Asia crawls higher after upbeat US data, dollar stands tall

TOKYO (Reuters) - Asian stocks crawled higher on Friday as upbeat U.S. economic data helped revive some risk appetite lost following air strikes on Houthi militants in Yemen, while the U.S. dollar rebounded.

Crude oil prices were slightly lower on the dollar's bounce after surging overnight on the escalating conflict in Yemen.

The euro was flat at US$1.0883, knocked off an overnight high of US$1.1052 after the encouraging U.S. data boosted the dollar.

The dollar stood was at 119.17 yen after pulling back from a five-week trough of 118.33 struck overnight against the yen, a safe-haven currency that attracts bids in times of geopolitical tension.

U.S. crude was down 1 per cent at US$50.87 a barrel after rallying 4.5 per cent overnight.

The Saudi military operation against the Iran-backed Houthi rebels has not affected the oil facilities of major Gulf producers.

But fears the conflict could spread and disrupt Middle East shipments have put a floor under the price of oil, which slumped to a six-year low earlier this month.

Violence in Yemen firmly capped Asia-Pacific equity gains for now.

Japan's Nikkei was flat after a loss of 1.4 per cent the previous day, although South Korean and Australian shares rose slightly.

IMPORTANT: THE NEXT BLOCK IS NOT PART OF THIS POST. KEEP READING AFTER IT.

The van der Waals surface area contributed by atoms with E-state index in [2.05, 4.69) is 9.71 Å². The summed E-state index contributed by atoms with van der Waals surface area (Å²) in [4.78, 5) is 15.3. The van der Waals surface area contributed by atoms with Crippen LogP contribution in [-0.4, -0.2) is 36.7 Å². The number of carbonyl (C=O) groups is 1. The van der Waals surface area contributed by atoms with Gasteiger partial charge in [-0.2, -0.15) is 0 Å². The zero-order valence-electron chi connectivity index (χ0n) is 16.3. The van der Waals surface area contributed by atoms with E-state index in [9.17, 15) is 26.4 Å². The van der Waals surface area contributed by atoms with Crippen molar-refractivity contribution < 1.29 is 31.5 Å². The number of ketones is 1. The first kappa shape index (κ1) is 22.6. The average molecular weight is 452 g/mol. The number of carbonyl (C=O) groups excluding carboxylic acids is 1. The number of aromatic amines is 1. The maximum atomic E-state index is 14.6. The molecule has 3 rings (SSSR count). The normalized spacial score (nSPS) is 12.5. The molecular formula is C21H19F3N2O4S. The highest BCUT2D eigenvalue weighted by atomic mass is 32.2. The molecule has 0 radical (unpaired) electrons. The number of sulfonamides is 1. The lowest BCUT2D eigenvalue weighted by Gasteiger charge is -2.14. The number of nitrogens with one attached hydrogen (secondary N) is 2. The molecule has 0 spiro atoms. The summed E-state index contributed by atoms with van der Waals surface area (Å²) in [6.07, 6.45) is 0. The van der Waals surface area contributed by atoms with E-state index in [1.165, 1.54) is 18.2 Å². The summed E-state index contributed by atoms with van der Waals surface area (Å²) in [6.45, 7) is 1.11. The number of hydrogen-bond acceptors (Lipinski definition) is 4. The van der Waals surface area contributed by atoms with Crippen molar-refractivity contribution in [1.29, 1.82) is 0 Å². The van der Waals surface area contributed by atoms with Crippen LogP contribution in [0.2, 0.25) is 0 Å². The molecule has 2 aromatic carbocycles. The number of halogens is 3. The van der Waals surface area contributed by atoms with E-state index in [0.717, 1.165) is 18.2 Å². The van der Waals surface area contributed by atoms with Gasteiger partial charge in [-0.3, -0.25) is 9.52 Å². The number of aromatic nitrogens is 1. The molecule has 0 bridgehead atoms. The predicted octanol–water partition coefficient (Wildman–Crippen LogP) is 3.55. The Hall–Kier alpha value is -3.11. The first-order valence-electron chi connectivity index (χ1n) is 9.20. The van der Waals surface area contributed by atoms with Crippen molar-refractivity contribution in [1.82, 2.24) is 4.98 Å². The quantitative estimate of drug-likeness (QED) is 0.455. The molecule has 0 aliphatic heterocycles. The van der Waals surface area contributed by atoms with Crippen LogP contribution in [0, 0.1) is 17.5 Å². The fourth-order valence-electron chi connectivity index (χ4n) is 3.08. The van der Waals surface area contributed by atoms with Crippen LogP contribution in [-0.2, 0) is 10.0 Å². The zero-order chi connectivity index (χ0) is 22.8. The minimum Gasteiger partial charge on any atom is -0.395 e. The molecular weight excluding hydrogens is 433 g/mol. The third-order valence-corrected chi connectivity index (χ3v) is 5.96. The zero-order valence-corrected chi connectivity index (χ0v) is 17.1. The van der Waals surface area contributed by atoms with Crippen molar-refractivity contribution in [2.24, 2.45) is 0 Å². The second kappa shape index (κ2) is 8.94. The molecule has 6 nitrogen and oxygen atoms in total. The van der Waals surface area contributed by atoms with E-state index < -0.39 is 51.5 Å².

MSCI's broadest index of Asia-Pacific shares outside Japan was up only a modest 0.1 per cent after sliding 1 per cent the previous day.

"The conflict in Yemen saw equities on the back foot in Asia yesterday and should this escalate into a deeper regional conflict, then the risk-off trade is only likely to ramp up," Stan Shamu, market strategist at IG in Melbourne, said in a note to clients.

Stock markets slumped worldwide after Saudi Arabia and allies carried out air strikes in Yemen on Thursday. Germany's DAX, which hit a record high early last week, shed 1 per cent overnight.

Wall Street also closed lower on Thursday but key indexes there trimmed much of their earlier losses thanks to robust U.S. jobless claims and services sector data.

While keeping one eye on developments in the Arabian Peninsula, the markets will keep another fixed on a speech by Federal Reserve Chair Janet Yellen later on Friday.

Yellen is scheduled to speak on "monetary policy" and her comments will be closely analysed after the Fed's dovish comments last week bruised the dollar.

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